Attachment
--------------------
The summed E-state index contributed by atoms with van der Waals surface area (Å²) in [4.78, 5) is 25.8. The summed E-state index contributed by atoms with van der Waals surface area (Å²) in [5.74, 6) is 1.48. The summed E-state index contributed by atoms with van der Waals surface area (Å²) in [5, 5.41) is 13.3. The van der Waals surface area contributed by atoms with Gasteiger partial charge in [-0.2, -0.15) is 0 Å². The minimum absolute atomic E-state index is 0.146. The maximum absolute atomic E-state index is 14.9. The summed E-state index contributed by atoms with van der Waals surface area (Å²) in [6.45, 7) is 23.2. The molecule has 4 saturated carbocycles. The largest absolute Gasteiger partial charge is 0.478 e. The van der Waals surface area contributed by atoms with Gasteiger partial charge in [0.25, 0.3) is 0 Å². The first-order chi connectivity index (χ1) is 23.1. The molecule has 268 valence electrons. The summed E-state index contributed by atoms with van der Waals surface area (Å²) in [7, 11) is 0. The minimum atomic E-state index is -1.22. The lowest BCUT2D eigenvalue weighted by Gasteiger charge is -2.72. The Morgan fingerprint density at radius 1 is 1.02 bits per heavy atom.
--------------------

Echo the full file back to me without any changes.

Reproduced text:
The summed E-state index contributed by atoms with van der Waals surface area (Å²) in [4.78, 5) is 25.8. The summed E-state index contributed by atoms with van der Waals surface area (Å²) in [5.74, 6) is 1.48. The summed E-state index contributed by atoms with van der Waals surface area (Å²) in [5, 5.41) is 13.3. The van der Waals surface area contributed by atoms with Gasteiger partial charge in [-0.2, -0.15) is 0 Å². The minimum absolute atomic E-state index is 0.146. The maximum absolute atomic E-state index is 14.9. The summed E-state index contributed by atoms with van der Waals surface area (Å²) in [6.45, 7) is 23.2. The molecule has 4 saturated carbocycles. The largest absolute Gasteiger partial charge is 0.478 e. The van der Waals surface area contributed by atoms with Gasteiger partial charge in [0.25, 0.3) is 0 Å². The first-order chi connectivity index (χ1) is 23.1. The molecule has 268 valence electrons. The summed E-state index contributed by atoms with van der Waals surface area (Å²) in [7, 11) is 0. The minimum atomic E-state index is -1.22. The lowest BCUT2D eigenvalue weighted by Gasteiger charge is -2.72. The Morgan fingerprint density at radius 1 is 1.02 bits per heavy atom.